Uttarakhand: The bill suggests adding a 30% horizontal reservation for women to the state’s existing female quotas for employment and services. However, not all women can benefit from this.
The Uttarakhand Assembly passed a bill on November 30 guaranteeing local women a 30% horizontal reservation in state government positions. This comes shortly after the Uttarakhand High Court’s stay of a government order from 2006 that gave rise to a similar benefit was overturned by the Supreme Court.
The Uttarakhand Public Services (Horizontal Reservation for Women) Bill, 2022, has now been delivered to the governor.
What does the Bill state?
According to the government, it is challenging for people to live in remote areas, especially for women, because of Uttarakhand’s geographic layout. The Bill’s statement of objects and reasons makes reference to this. They consequently live in less affluent conditions than women in other states. Additionally, women are hardly ever represented in state public services.
The Bill suggests eliminating these disparities by providing women with a 30% horizontal reservation in public services and positions, in addition to the state’s current quotas. Beneficiaries must be women with a domicile certificate from Uttarakhand.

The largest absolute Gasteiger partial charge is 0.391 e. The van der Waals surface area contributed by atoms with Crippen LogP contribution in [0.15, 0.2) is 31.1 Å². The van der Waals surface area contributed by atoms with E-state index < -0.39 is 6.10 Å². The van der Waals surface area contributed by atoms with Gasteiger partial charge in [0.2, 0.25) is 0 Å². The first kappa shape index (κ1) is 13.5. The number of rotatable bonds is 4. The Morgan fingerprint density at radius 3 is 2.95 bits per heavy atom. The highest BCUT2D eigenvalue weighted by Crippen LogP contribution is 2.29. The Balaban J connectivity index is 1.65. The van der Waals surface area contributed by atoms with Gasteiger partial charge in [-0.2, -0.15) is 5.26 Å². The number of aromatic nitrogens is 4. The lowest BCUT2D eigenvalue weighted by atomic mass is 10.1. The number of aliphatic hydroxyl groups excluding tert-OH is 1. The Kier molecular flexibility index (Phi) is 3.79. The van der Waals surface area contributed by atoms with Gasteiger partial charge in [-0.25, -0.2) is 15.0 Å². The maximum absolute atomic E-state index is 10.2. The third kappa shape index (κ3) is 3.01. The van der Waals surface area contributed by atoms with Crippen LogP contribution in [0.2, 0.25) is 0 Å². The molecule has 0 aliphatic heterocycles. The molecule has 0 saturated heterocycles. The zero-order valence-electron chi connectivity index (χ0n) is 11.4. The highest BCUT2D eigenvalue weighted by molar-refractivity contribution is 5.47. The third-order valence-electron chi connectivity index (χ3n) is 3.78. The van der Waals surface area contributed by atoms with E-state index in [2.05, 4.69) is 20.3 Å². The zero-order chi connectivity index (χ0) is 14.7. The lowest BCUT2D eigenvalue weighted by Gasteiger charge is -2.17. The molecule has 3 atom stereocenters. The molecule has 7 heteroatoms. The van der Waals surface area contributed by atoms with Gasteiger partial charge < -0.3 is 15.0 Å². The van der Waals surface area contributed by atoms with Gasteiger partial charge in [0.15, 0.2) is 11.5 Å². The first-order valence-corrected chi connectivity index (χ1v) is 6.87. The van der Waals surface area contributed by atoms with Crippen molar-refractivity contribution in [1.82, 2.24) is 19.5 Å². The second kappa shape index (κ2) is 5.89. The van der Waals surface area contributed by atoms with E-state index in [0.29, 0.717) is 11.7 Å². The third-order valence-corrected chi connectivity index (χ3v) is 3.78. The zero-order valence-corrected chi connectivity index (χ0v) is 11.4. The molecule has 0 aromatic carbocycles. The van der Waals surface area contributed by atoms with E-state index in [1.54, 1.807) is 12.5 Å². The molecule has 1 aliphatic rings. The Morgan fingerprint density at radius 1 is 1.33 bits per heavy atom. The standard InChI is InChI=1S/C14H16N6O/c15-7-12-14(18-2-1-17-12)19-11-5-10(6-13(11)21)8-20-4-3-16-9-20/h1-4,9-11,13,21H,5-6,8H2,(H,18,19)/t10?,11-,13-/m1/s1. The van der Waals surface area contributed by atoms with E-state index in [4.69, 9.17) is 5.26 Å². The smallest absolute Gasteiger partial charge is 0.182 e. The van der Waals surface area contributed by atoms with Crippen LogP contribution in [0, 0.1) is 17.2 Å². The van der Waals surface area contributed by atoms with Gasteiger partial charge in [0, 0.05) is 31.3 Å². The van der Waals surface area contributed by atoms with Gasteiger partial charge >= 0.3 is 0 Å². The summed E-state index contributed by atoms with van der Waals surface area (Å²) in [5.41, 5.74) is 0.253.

The reservation will apply to jobs with local governments, cooperative committees in Uttarakhand where the state owns at least 51% of the stock, boards created by federal or state legislation in Uttarakhand, and educational institutions that the state owns, controls, or that receive grants from it.
If there are insufficient qualified women to fill the reserved seats, the seats will be filled by qualified male candidates in the order of proficiency.
What function does the Bill fulfil?
The current Uttarakhand Public Services (Horizontal Reservation for Women) Bill, 2022, adds to the state’s existing quotas by proposing to give women 30% horizontal reservation in public positions and services.
This comes after the Uttarakhand High Court’s stay of a government order that offered the same benefit in 2006 was lifted by the Supreme Court.
Geographical layout – The government claims that Uttarakhand’s geographic layout makes life in remote areas challenging for all people, but especially for women.
Living standards – As a result, they are less fortunate than women in other states.
Women are underrepresented in state public services as well.
What is a horizontal reservation?
In December 2020, the Supreme Court made the legal position regarding the interaction between vertical and horizontal reservations clear. In the decision in the case of Saurav Yadav versus State of Uttar Pradesh, a two-judge bench addressed the issue of how different classes of reservation were to be applied in the selection process to fill posts of constables in the state.
Simply put, a vertical reservation applies to each of the groups designated by law separately, whereas a horizontal quota always applies separately to each vertical category, not uniformly.
Reservation for Scheduled Castes, Scheduled Tribes, and Other Backward Classes is referred to as vertical reservation. Horizontal reservations, as opposed to vertical categories, refer to the equal treatment of other beneficiary groups, such as women, veterans, transgender people, and people with disabilities.